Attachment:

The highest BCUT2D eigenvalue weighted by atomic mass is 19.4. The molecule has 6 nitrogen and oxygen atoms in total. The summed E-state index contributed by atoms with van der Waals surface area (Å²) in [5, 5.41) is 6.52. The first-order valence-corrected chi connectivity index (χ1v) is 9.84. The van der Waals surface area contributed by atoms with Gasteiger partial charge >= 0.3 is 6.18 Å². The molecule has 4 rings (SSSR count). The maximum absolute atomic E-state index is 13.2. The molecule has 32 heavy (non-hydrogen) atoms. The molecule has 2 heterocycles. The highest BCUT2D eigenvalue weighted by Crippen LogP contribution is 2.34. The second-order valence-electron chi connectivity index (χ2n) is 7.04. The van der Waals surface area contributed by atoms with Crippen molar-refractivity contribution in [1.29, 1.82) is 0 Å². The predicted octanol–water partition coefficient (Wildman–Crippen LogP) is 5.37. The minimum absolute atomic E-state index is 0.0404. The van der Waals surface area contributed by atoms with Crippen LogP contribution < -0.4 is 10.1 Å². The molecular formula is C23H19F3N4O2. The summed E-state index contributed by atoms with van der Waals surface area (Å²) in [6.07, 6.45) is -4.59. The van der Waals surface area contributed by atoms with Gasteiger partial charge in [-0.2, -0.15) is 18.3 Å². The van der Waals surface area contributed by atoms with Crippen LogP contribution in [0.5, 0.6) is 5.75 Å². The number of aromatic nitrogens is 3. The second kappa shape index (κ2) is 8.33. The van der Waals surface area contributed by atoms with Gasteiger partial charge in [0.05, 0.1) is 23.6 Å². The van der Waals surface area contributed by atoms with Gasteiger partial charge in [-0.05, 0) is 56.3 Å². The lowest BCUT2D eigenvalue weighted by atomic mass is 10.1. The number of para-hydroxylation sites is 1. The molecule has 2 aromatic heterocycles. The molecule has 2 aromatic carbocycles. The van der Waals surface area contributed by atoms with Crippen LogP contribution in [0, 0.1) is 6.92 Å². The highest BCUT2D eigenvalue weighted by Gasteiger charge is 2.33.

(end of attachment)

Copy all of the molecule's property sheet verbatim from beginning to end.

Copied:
The highest BCUT2D eigenvalue weighted by atomic mass is 19.4. The molecule has 6 nitrogen and oxygen atoms in total. The summed E-state index contributed by atoms with van der Waals surface area (Å²) in [5, 5.41) is 6.52. The first-order valence-corrected chi connectivity index (χ1v) is 9.84. The van der Waals surface area contributed by atoms with Gasteiger partial charge >= 0.3 is 6.18 Å². The molecule has 4 rings (SSSR count). The maximum absolute atomic E-state index is 13.2. The molecule has 32 heavy (non-hydrogen) atoms. The molecule has 2 heterocycles. The highest BCUT2D eigenvalue weighted by Crippen LogP contribution is 2.34. The second-order valence-electron chi connectivity index (χ2n) is 7.04. The van der Waals surface area contributed by atoms with Crippen molar-refractivity contribution in [1.29, 1.82) is 0 Å². The predicted octanol–water partition coefficient (Wildman–Crippen LogP) is 5.37. The minimum absolute atomic E-state index is 0.0404. The van der Waals surface area contributed by atoms with Crippen LogP contribution < -0.4 is 10.1 Å². The molecular formula is C23H19F3N4O2. The summed E-state index contributed by atoms with van der Waals surface area (Å²) in [6.07, 6.45) is -4.59. The van der Waals surface area contributed by atoms with Gasteiger partial charge in [-0.2, -0.15) is 18.3 Å². The van der Waals surface area contributed by atoms with Crippen LogP contribution in [0.5, 0.6) is 5.75 Å². The number of aromatic nitrogens is 3. The second kappa shape index (κ2) is 8.33. The van der Waals surface area contributed by atoms with Gasteiger partial charge in [0.05, 0.1) is 23.6 Å². The van der Waals surface area contributed by atoms with Gasteiger partial charge in [-0.05, 0) is 56.3 Å². The lowest BCUT2D eigenvalue weighted by atomic mass is 10.1. The number of para-hydroxylation sites is 1. The molecule has 2 aromatic heterocycles. The molecule has 2 aromatic carbocycles. The van der Waals surface area contributed by atoms with Crippen LogP contribution in [0, 0.1) is 6.92 Å². The highest BCUT2D eigenvalue weighted by Gasteiger charge is 2.33.